Lightning storm that took place in Manvel, Texas on August 8th 2003
Photographer: Angela Delsi
A photograph of the phenomenon known as St. Elmo’s Fire…St. Elmo’s Fire: Luminous greenish or bluish glow above pointed objects on the ground. Named for the patron saint of sailors, St. Elmo’s Fire is created by the soft glow of an electric field generated by a continuous flow of tiny sparks. The tiny sparks are postive charges reaching skyward in response to a growing area of negative charge in the clouds or air above. Instead of generating a lightning strike, the corona discharge, as it’s called, flees objects such the masts of ships, power poles, radio and TV antennas or towers, and the wings of aircraft, causing the glow. If a thunderstorm is nearby, St. Elmo’s Fire might precede a lightning strike close by.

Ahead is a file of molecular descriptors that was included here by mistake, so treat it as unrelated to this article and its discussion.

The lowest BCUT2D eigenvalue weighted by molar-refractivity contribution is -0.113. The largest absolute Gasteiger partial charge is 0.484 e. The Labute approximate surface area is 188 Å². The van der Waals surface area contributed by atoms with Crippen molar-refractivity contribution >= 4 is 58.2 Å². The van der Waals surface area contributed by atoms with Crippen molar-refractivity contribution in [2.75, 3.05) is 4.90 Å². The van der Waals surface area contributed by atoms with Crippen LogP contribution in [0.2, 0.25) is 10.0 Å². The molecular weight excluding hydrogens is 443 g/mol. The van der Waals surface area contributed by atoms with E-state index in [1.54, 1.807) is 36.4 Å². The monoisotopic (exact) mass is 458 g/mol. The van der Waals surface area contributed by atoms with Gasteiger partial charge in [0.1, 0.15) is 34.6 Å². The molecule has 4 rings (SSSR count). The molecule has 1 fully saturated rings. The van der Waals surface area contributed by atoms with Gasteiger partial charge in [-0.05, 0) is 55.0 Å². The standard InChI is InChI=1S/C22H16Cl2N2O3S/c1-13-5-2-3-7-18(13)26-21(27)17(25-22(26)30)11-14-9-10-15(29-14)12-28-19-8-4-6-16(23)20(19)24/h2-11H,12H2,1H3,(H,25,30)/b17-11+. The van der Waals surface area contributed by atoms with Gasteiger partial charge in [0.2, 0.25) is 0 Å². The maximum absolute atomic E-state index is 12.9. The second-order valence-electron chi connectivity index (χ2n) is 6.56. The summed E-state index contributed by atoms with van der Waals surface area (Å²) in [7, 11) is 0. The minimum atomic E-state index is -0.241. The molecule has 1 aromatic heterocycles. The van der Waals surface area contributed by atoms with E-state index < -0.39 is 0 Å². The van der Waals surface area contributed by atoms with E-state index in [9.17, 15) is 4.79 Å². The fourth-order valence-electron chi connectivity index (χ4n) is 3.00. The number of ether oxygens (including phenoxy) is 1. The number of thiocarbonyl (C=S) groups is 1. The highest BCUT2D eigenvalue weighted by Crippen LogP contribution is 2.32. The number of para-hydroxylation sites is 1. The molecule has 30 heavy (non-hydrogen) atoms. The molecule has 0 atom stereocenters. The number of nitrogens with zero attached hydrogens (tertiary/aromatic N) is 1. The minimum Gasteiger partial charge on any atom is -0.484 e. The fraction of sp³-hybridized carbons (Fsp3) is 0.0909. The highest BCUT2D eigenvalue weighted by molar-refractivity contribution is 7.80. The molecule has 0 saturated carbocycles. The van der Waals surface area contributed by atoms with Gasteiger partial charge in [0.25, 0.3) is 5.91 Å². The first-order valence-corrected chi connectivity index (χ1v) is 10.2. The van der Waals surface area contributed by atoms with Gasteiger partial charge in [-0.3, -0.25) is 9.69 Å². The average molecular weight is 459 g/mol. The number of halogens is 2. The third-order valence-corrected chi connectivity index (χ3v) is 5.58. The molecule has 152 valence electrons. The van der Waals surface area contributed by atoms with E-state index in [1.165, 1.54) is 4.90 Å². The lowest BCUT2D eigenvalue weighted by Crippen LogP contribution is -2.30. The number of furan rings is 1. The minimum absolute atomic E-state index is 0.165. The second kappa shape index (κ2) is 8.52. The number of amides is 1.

Location: Columbia, South Carolina
Photographer: Cary Allen, Former Chief Meteorologist, WACH-TV
Occluded mesocyclone tornado. Occluded means old circulation on a storm; this tornado was forming while the new circulation was beginning to form the tornadoes which preceeded the F5 Oklahoma City tornado.
Location: 7 miles south of Anadarko, Oklahoma
Photo Date: May 3, 1999
Credit: OAR/ERL/National Severe Storms Laboratory (NSSL)